The film's title suggests a metaphorical link to the “free bird” motif implicit in the smugglers' lifestyle and worldview. Within the film's dialogue, however, the title is applied directly to some literal birds, namely, the residents of an ostrich farm owned by Babai, the gang's contact on the other side of the border. The drab and flightless animals are hardly birds of paradise, but they represent the exotic against the even more drab background of life in the town. As the gang's brotherhood begins to unravel, one of the trio comes to see the birds (whose eggs alone are worth $50 each on the open market) as potential golden geese. Another sheds his romantic avian identity in favor of a mobile, yet tethered existence as a streetcar driver. The third member of the original trio, the gang leader Shima, is allowed a more romantic fate than both his former colleagues, and his counterparts in recent Central Asian cinema.

As Gul'nara Abikeeva has pointed out, Birds of Paradise represents a return of the hero to the Kyrgyz/Kazakh screen, in the person of Shima. The character, played by Kyrgyz actor Aziz Beishenaliev, who worked almost exclusively in Russia for years before taking on this role, is certainly a leading man worthy of the label. Despite his tall, dark, and handsome credentials, however, and the arrival on the scene of a beautiful young woman, the film is almost completely devoid of romance. Pati is curiously sexless, even after her faux wedding. This omission of the sexual dimension on the part of the filmmakers emphasizes the ultimately single-minded focus of the film on the world of the honorable thief: Shima refuses to escalate his activities outside the realm of more-or-less victimless crime, with fateful results. His attempts to thread a moral needle in his chosen profession are prefigured from the beginning of the film, when he fills his gun with blanks and uses hired actors and stage blood to demonstrate his ruthlessness. The film's focus on a divided personality's artful pretense in the service of criminal goals sets the film apart from much of the cinematic output of former Soviet republics, and is also the source of its major weakness: much of the screen time, and the privileged position of first-person narrator, is given to Pati, at the expense of any meaningful exposition of the character of Shima, the New Kyrgyz Hero.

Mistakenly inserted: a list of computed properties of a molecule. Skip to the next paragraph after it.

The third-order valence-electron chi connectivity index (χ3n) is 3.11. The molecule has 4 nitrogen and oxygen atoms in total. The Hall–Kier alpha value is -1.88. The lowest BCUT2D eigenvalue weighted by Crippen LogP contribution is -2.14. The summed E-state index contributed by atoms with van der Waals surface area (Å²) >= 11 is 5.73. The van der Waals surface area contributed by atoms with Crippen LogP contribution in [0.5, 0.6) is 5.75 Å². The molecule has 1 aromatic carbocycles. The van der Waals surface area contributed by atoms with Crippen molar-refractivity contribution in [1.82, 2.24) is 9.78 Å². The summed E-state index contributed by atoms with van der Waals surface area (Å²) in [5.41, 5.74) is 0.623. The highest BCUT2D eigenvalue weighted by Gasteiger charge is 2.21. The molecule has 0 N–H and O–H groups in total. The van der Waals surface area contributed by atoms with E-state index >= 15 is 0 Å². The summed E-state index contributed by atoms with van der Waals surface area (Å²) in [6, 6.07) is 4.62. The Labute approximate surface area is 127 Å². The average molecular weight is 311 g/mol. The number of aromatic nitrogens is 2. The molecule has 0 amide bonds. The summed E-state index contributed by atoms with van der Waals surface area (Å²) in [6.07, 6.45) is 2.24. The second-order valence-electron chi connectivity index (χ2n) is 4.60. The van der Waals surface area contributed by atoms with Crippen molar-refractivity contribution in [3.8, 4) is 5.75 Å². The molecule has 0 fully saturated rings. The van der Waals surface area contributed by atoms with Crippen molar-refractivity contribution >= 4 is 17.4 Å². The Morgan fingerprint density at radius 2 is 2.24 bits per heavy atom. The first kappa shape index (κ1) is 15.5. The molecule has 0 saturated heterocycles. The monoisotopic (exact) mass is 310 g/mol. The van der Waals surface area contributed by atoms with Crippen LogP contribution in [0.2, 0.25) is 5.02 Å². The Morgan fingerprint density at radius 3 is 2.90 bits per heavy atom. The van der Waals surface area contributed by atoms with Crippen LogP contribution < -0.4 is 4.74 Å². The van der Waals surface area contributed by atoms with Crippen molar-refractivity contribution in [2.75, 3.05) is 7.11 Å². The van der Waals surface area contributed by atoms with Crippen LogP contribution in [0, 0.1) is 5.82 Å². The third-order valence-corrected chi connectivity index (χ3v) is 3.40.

Birds of Paradise is the feature debut for the co-directors, both of whom graduated from the State Institute for Filmmaking (VGIK) in Moscow in the late-1980s. Asyrankulov, from Kyrgyzstan, has worked as an art director on several films, including Gul'shad Omarova's Schizo (2004). Nasyrov, from Kazakhstan, has made several documentaries and has contributed to screenplays, including Rustem Abdrashev's Renaissance Island (Ostrov vozrozhdeniia, 2004).

Seth Graham
University College London

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Images courtesy Eurasia III Film Festival, personally Andrei Sakulinsky

Birds of Paradise, Kyrgyzstan and Kazakhstan, 2006
Color, 76 minutes
Directors: Talgat Asyrankulov and Gaziz Nasyrov
Scriptwriters: Talgat Asyrankulov and Gaziz Nasyrov
Cinematography: Sapar Koichumanov
Art Direction: Sharip Zhailobaev
Music: Zhandarbek Bakirov
Cast: Assol' Abdullina, Aziz Beishenaliev, Ulan Omiraliev, Assres Kassa, Ashyr Chokubaev
Producer: Melis Atamkulov
Production: Dana Film, Altay Cinema Group, Kyrgyzfilm

Talgat Asyrankulov and Gaziz Nasyrov: Birds of Paradise (Žymak kystary [Raiskie ptitsy], 2006)

reviewed by Seth Graham© 2007

Updated: 02 Oct 07